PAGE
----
[Wifidog] Version 1.0

Philippe April papril777 at yahoo.com
Sun Apr 25 19:51:17 EDT 2004

>>   1. we can use the do_command() function from iptables.c
>>   Pros: we don't fork
>>   Cons: we need to link with libdl.so
>>         when we compile iptables.c, we need to specify where the dynamic
>>         iptables libraries (matches and targets) are (ugly).
> Not a problem, it's a very standard autoconf job.  However iptables-devel
> is
> rarely packages in distros, so it could be an obstacle to widespread
> adoption.

Yeah... well, I'm not sure I feel like including iptables sources with
WiFiDog, + I don't really like the feel of it (coding wise) anyway.

>>   2. we can fork() and call the iptables binary directly
>>   Pros: good flexibility
>>   Cons: fork()
> If you ignore the compile and packaging issues, does that actually make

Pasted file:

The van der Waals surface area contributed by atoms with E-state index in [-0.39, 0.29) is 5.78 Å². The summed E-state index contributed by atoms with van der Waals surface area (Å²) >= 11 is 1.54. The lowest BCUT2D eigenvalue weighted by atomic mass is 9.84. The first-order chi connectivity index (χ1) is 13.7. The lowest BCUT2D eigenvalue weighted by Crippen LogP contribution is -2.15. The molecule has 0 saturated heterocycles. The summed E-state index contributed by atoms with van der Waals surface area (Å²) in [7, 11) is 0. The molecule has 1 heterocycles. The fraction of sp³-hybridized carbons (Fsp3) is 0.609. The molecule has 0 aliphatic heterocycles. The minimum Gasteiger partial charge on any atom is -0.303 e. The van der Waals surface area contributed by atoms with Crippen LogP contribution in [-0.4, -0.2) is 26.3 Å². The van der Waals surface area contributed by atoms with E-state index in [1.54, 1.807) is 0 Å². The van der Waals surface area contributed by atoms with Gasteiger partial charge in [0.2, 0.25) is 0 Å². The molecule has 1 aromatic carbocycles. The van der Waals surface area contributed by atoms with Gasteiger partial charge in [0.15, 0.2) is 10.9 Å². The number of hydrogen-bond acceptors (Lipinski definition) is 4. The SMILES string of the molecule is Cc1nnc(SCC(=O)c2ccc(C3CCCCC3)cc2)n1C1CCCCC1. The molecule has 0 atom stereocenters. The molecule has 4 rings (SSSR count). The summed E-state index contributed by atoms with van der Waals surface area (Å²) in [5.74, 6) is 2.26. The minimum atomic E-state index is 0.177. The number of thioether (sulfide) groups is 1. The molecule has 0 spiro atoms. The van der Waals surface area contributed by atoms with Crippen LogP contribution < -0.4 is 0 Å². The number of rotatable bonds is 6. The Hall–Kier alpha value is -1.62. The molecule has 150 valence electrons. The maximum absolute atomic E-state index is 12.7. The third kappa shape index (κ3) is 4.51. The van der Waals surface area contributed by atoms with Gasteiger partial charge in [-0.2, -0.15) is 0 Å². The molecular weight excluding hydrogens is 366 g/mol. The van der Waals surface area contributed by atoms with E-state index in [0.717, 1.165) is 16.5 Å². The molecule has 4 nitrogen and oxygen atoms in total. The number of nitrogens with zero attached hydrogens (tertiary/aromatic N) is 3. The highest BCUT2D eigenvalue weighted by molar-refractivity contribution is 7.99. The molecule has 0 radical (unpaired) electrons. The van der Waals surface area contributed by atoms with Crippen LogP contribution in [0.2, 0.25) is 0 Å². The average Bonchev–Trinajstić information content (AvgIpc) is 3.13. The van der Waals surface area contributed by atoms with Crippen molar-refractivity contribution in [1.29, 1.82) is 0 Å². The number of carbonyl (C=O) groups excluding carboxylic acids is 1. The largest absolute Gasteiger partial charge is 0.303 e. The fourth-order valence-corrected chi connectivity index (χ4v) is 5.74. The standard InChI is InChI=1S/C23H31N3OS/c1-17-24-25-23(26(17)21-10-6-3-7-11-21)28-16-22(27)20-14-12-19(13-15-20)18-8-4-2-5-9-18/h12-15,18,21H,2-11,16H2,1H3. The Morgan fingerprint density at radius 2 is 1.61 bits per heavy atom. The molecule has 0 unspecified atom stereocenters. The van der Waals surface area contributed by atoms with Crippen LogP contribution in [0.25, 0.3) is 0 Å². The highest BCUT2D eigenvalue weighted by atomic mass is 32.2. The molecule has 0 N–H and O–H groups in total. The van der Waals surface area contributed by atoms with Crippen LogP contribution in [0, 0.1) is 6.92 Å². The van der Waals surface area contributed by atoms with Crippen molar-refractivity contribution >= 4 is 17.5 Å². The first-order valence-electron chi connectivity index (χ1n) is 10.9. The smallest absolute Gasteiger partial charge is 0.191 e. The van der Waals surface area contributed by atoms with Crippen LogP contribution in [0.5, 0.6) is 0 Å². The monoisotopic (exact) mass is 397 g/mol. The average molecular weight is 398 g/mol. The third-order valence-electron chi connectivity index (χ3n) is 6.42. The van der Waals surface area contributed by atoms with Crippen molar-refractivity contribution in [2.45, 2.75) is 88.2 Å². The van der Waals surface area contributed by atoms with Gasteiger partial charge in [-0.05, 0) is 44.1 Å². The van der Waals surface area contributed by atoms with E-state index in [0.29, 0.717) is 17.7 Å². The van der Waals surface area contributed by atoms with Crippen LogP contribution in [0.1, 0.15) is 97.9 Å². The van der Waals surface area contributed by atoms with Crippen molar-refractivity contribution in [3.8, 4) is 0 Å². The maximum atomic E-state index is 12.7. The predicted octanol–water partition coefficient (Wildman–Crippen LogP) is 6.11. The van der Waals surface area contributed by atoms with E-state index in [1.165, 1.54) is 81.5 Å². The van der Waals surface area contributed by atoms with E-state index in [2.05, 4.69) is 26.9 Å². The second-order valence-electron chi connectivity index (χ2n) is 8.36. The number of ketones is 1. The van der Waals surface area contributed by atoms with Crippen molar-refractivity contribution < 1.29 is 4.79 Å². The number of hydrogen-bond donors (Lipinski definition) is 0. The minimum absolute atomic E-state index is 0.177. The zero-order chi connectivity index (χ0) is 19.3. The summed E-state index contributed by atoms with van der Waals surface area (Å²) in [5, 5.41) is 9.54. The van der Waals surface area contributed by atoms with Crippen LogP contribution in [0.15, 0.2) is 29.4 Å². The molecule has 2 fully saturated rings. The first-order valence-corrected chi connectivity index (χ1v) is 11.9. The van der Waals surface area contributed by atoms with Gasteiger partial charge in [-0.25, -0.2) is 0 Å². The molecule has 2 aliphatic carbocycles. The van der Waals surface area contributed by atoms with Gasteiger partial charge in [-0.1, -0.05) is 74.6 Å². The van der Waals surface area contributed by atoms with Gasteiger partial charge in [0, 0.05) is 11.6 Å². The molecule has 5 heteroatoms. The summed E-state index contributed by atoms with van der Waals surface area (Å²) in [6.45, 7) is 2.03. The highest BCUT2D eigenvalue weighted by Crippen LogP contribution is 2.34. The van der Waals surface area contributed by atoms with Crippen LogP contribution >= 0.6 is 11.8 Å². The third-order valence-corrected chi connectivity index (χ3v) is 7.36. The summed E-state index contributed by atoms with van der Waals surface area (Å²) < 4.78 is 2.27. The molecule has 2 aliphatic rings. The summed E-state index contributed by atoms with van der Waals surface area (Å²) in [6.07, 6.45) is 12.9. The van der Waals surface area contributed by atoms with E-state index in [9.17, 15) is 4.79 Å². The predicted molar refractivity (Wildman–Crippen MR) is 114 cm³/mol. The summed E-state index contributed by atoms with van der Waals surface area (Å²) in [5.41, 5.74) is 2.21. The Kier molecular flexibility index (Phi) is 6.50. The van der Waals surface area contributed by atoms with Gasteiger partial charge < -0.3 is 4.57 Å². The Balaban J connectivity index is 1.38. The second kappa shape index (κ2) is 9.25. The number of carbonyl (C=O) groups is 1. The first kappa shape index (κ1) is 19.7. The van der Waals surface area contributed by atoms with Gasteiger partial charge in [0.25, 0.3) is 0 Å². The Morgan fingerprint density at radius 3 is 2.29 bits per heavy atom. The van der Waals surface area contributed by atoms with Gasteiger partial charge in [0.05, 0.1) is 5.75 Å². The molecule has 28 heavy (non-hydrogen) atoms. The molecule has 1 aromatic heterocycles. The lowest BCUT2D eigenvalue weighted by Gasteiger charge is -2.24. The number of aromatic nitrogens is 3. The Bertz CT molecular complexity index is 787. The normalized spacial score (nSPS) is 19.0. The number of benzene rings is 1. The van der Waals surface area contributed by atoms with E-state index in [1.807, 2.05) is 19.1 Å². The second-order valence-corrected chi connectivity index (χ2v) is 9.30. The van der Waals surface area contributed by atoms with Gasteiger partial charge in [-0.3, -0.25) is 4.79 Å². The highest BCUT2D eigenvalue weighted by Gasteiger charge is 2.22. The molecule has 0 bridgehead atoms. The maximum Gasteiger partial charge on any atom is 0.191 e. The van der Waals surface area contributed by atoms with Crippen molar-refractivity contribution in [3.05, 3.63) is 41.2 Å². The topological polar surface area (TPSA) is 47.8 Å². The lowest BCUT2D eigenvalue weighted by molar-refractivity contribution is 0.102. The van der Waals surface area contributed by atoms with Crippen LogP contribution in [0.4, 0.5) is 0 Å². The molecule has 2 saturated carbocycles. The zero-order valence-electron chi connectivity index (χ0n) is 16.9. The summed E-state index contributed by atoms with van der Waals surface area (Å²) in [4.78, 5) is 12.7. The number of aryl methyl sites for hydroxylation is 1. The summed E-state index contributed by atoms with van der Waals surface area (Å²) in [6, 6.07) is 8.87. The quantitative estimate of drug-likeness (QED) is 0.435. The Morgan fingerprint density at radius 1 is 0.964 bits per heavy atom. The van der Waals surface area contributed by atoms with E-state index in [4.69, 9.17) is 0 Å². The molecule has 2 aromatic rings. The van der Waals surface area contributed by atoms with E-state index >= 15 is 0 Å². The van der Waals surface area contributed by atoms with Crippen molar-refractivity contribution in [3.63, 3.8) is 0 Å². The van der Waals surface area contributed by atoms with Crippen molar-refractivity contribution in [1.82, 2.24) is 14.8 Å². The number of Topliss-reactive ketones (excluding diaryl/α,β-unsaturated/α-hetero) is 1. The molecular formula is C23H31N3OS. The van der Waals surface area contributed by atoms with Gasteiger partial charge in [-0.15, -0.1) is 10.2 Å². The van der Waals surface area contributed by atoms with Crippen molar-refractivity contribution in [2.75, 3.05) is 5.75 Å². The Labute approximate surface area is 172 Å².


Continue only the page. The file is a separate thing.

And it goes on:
> your
> life easier that coding wise?

I think this is the best we can go for... Basically a mix of direct
libiptc calls for querying, and the rest would be calls to the iptables
binary. This is simplifying things quite a bit yes.

>> I think we should go for #2. By doing so, there's no shell scripts, and
>> we're still pretty efficient.
>> I'd like Benoit's advice on this:
>> I replaced the way we look at counters by direct calls to libiptc, which
>> is much more efficient. Now, if we go with calls to iptables binary,
>> should we do everything that way (ie. redo the counters function to call
>> iptables to get the counters, but parse the results in C?) or should we
>> still link to (and depend on) libiptc?
>> If we want to link to libiptc, I suggest we change WiFiDog's autoconf to
>> ask "where is your static libiptc.a and headers" and link with it. It'll
>> be possible on the WRT54G, and pretty much anywhere as long as you
>> installed the iptables-dev package or similar. Now, is that doable? That
>> way we wouldn't have to include iptables sources (ugly).
> Yes, it pretty easy do do (well, as easy as autoconf vodoo can be).

Nice! Well, I think we should go for that. I'll do more testing and code
some proof of concept so people can look at it, then we can use it.


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